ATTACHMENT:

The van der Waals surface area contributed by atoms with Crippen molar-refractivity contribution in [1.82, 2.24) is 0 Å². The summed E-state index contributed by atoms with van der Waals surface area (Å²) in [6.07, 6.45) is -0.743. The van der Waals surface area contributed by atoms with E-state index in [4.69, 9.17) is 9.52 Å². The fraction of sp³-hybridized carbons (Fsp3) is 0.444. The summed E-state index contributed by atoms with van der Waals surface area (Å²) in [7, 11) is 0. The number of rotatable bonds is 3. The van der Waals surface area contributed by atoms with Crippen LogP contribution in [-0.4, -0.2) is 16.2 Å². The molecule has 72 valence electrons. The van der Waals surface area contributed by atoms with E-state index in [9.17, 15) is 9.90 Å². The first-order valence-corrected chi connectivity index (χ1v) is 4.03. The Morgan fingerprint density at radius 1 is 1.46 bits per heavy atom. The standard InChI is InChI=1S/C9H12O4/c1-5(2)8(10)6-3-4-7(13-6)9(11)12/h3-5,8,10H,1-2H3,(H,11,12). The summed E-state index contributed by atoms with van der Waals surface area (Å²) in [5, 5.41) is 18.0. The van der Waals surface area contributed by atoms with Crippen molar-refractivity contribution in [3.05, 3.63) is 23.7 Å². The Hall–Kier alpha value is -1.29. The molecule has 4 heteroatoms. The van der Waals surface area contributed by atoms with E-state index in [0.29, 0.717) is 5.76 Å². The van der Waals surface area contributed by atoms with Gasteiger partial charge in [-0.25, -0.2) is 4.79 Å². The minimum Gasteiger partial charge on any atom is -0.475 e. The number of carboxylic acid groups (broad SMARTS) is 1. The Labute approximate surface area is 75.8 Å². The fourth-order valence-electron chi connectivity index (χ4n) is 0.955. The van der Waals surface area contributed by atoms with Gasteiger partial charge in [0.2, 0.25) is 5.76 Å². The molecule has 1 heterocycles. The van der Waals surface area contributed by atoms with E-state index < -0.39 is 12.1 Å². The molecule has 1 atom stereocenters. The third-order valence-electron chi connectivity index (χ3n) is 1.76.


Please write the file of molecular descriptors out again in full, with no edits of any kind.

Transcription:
The van der Waals surface area contributed by atoms with Crippen molar-refractivity contribution in [1.82, 2.24) is 0 Å². The summed E-state index contributed by atoms with van der Waals surface area (Å²) in [6.07, 6.45) is -0.743. The van der Waals surface area contributed by atoms with E-state index in [4.69, 9.17) is 9.52 Å². The fraction of sp³-hybridized carbons (Fsp3) is 0.444. The summed E-state index contributed by atoms with van der Waals surface area (Å²) in [7, 11) is 0. The number of rotatable bonds is 3. The van der Waals surface area contributed by atoms with Crippen LogP contribution in [-0.4, -0.2) is 16.2 Å². The molecule has 72 valence electrons. The van der Waals surface area contributed by atoms with E-state index in [9.17, 15) is 9.90 Å². The first-order valence-corrected chi connectivity index (χ1v) is 4.03. The Morgan fingerprint density at radius 1 is 1.46 bits per heavy atom. The standard InChI is InChI=1S/C9H12O4/c1-5(2)8(10)6-3-4-7(13-6)9(11)12/h3-5,8,10H,1-2H3,(H,11,12). The summed E-state index contributed by atoms with van der Waals surface area (Å²) in [5, 5.41) is 18.0. The van der Waals surface area contributed by atoms with Crippen molar-refractivity contribution in [3.05, 3.63) is 23.7 Å². The Hall–Kier alpha value is -1.29. The molecule has 4 heteroatoms. The van der Waals surface area contributed by atoms with E-state index in [0.29, 0.717) is 5.76 Å². The van der Waals surface area contributed by atoms with Gasteiger partial charge in [-0.25, -0.2) is 4.79 Å². The minimum Gasteiger partial charge on any atom is -0.475 e. The number of carboxylic acid groups (broad SMARTS) is 1. The Labute approximate surface area is 75.8 Å². The fourth-order valence-electron chi connectivity index (χ4n) is 0.955. The van der Waals surface area contributed by atoms with Gasteiger partial charge in [0.2, 0.25) is 5.76 Å². The molecule has 1 heterocycles. The van der Waals surface area contributed by atoms with E-state index < -0.39 is 12.1 Å². The molecule has 1 atom stereocenters. The third-order valence-electron chi connectivity index (χ3n) is 1.76.